For example, when Lopez Obrador downplayed the coronavirus pandemic and federal government officials changed data to avoid a lockdown in Mexico City, She was silent.
“What has stood out is his loyalty, I think a blind loyalty to the president,” said Silva-Herzog Marquez, a political scientist.
However, while adhering to Lopez Obrador’s policies, Sheinbaum has also signaled some potential changes, particularly expressing support for sources of renewable energy.
In contrast to her rival, Galvez, a senator who usually travels around Mexico City on electric bicyclehas focused on her origins as the daughter of an indigenous Otomi father and mother mestizo
Galvez grew up in a small town about two hours from Mexico City without running water and speaking e.l hnähn his father’s.
After receiving a scholarship at the National Autonomous University of Mexicobecame an engineer and founded a company that designs communications and power networks for office buildings.
After what Vincent Fox After winning the presidency in 2000, she was named head of the presidential office for Indigenous Peoples.
In 2018, Galvez was elected senator representing the conservative National Action Party.
Lopez Obrador has repeatedly made her the focus of verbal attacks, which has had the effect of raising her profile throughout the country while highlighting the influence that the president and his party wield throughout Mexico.
Looming over the campaign is Lopez Obrador, a combative leader who has embraced austerity measures while doubling down on Mexico’s dependence on fossil fuels.
He promised to end a long political tradition in which Mexican presidents chose their successors with their “big finger”replacing the practice with nationwide voter surveys.
Historically, political parties in Mexico have mostly selected their candidates in an opaque manner and lacked much inclusion.
Manual selection was more common than “free and fair competition for a candidacy,” said Flavia Freidenberg, a political scientist at the National Autonomous University of Mexico.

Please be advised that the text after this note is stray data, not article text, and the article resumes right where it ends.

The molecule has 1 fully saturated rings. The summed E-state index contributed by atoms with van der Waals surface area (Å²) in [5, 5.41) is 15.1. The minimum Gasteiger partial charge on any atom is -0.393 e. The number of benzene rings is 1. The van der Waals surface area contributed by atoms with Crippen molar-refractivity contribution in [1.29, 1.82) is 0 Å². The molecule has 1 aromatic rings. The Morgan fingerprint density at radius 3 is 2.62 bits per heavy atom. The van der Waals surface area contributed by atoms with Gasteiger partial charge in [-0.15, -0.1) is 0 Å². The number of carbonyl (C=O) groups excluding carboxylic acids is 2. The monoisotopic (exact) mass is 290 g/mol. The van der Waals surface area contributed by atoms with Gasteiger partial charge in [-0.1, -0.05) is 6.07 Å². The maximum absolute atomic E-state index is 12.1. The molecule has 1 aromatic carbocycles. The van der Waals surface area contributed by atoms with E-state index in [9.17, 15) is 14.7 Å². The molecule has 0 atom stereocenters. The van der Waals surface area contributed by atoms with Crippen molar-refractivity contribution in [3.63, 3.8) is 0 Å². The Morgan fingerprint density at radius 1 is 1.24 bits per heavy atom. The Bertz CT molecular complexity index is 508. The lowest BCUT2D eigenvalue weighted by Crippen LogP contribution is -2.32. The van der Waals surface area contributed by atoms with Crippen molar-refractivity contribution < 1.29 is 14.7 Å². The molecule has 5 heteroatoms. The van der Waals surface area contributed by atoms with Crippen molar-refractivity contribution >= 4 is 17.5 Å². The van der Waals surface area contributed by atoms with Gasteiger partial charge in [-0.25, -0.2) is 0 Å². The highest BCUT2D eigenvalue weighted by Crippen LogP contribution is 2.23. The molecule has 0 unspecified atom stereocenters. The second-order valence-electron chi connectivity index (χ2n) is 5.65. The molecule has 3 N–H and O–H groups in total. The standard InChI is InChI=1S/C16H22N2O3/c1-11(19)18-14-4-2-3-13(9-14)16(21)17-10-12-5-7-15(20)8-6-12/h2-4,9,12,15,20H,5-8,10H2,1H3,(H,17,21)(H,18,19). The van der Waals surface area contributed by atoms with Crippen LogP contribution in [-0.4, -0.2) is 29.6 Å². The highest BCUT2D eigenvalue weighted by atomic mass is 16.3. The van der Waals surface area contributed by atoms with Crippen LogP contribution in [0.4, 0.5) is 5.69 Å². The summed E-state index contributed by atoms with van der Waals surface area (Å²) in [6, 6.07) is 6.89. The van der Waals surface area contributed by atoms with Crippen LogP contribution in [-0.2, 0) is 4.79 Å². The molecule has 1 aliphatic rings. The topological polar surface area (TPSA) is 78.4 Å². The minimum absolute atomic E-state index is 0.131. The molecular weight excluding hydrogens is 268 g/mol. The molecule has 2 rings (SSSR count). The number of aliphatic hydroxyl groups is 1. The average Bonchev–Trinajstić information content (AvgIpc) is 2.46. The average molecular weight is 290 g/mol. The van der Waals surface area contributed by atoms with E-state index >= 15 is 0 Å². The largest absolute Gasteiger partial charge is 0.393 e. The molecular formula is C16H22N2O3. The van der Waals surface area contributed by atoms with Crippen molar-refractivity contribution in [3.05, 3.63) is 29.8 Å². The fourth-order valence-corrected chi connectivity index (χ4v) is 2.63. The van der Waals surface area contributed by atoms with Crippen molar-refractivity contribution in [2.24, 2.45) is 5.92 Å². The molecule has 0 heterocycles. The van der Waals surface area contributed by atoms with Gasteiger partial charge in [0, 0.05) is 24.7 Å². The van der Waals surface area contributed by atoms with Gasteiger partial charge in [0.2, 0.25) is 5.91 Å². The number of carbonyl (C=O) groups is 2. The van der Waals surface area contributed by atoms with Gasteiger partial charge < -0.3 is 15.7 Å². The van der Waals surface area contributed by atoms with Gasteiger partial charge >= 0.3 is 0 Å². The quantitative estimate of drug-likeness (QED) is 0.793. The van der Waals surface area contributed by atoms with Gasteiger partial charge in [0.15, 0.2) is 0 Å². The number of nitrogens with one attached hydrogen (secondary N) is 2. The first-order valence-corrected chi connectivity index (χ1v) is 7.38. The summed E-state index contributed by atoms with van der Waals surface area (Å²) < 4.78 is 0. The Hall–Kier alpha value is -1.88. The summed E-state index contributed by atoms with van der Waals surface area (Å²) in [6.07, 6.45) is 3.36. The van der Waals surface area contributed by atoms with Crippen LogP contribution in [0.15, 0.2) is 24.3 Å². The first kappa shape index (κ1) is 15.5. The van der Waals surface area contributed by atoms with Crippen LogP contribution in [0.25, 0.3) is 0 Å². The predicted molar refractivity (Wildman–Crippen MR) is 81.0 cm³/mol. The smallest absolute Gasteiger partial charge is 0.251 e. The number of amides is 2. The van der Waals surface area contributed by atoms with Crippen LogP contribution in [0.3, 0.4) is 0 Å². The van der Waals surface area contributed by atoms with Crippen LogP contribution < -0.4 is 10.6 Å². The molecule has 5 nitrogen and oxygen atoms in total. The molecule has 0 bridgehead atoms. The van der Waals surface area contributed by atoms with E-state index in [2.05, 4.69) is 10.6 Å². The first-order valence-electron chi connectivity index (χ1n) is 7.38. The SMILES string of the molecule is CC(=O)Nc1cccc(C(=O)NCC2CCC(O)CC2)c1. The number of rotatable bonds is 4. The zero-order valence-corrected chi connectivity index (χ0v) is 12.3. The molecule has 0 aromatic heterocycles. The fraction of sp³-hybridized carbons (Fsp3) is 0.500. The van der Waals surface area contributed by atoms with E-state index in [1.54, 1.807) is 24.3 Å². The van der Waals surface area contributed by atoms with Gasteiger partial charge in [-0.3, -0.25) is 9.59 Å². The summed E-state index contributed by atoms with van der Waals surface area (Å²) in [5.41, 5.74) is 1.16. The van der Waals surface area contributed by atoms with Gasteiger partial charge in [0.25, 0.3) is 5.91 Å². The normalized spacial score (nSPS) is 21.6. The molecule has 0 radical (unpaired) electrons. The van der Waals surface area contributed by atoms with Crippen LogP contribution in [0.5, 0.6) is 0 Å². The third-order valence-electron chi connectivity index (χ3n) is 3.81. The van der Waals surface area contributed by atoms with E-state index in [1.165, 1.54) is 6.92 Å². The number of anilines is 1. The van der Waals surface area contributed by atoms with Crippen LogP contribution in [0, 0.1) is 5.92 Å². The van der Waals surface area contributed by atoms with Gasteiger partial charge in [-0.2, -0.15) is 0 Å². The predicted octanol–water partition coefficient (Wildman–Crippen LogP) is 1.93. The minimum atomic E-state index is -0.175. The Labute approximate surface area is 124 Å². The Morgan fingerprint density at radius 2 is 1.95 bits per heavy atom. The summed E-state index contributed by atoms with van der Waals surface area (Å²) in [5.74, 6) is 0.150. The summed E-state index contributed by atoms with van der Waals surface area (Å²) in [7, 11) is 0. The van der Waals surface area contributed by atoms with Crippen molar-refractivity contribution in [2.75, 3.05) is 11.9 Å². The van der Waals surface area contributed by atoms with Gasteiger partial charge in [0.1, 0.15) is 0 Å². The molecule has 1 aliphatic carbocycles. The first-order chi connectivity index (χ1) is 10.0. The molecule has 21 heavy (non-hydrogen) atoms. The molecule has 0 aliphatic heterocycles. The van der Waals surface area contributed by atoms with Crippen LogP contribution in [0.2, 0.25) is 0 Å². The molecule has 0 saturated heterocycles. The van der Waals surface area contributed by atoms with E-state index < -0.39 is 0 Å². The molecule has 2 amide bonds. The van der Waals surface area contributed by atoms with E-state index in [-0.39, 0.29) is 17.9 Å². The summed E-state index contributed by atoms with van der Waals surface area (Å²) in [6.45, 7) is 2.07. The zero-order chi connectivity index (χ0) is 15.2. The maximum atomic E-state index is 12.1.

The new selection process has changed that tradition, but concerns remain about the lack of clarity and other irregularitiess that have been denounced by some analysts and other presidential candidates.
Both the ruling party, Morena, and the broad opposition coalition, called Frente Amplio por Mexico, used public opinion polls “that have not been fully transparent,” Freidenberg added, “and are not necessarily considered democratic procedures.”
The new procedures also ignored federal campaign regulations, and those in charge of the process in both the ruling party and the opposition brought forward the selection a few months and cryptically called Sheinbaum and Galvez “coordinators” of each coalition instead of “candidates.” “
“These irregular activities have occurred under the gaze of public opinion, the political class and the electoral authorities,” said Freidenberg.
“This is not a minor topic”.
Next year’s general election, in which voters will elect not only a president but also members of Congress, could also determine whether Mexico can return to a dominant party system, similar to what the country experienced under the once hegemonic Institutional Revolutionary Party (PRI). , who held power uninterruptedly for 71 years until 2000.
Despite some setbacks, there are signs that this is already hpening.
In June, Morena’s candidate won the race for governor of the State of Mexico, the most populous state in the country, defeating the PRI candidate.
That victory raised the number of states under Morena’s control to 23 of 32 states, up from just seven at the start of the president’s term in 2018.
The question is “whether Morena reconfigures itself as a hegemonic party like the old PRI,” said Ana Laura Magaloni, a law professor who advised Sheinbaum’s campaign for mayor.
“And that depends on how much fight the opposition can put up.”